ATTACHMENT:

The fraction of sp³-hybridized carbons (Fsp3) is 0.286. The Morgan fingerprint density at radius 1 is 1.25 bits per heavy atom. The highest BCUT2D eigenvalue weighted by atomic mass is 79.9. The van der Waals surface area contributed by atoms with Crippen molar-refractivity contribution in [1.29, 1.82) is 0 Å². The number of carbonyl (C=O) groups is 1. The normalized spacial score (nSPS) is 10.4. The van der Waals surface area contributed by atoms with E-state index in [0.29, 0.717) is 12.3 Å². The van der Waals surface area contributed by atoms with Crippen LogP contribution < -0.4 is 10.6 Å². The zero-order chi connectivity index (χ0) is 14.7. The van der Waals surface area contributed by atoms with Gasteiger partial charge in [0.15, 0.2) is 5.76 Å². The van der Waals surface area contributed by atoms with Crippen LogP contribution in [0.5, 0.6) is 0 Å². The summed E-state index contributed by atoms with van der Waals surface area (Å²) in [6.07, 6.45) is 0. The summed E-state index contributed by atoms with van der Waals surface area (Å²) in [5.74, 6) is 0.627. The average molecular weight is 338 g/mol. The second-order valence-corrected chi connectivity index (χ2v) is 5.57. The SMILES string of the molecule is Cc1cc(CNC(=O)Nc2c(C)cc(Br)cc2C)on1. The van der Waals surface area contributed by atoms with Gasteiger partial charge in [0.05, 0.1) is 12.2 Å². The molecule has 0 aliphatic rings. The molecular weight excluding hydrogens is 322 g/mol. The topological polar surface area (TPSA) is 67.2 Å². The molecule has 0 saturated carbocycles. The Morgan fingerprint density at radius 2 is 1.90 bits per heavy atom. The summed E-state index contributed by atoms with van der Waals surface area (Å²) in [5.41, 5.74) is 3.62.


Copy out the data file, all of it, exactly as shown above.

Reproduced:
The fraction of sp³-hybridized carbons (Fsp3) is 0.286. The Morgan fingerprint density at radius 1 is 1.25 bits per heavy atom. The highest BCUT2D eigenvalue weighted by atomic mass is 79.9. The van der Waals surface area contributed by atoms with Crippen molar-refractivity contribution in [1.29, 1.82) is 0 Å². The number of carbonyl (C=O) groups is 1. The normalized spacial score (nSPS) is 10.4. The van der Waals surface area contributed by atoms with E-state index in [0.29, 0.717) is 12.3 Å². The van der Waals surface area contributed by atoms with Crippen LogP contribution < -0.4 is 10.6 Å². The zero-order chi connectivity index (χ0) is 14.7. The van der Waals surface area contributed by atoms with Gasteiger partial charge in [0.15, 0.2) is 5.76 Å². The van der Waals surface area contributed by atoms with Crippen LogP contribution in [0.5, 0.6) is 0 Å². The summed E-state index contributed by atoms with van der Waals surface area (Å²) in [6.07, 6.45) is 0. The summed E-state index contributed by atoms with van der Waals surface area (Å²) in [5.74, 6) is 0.627. The average molecular weight is 338 g/mol. The second-order valence-corrected chi connectivity index (χ2v) is 5.57. The SMILES string of the molecule is Cc1cc(CNC(=O)Nc2c(C)cc(Br)cc2C)on1. The van der Waals surface area contributed by atoms with Gasteiger partial charge in [0.05, 0.1) is 12.2 Å². The molecule has 0 aliphatic rings. The molecular weight excluding hydrogens is 322 g/mol. The topological polar surface area (TPSA) is 67.2 Å². The molecule has 0 saturated carbocycles. The Morgan fingerprint density at radius 2 is 1.90 bits per heavy atom. The summed E-state index contributed by atoms with van der Waals surface area (Å²) in [5.41, 5.74) is 3.62.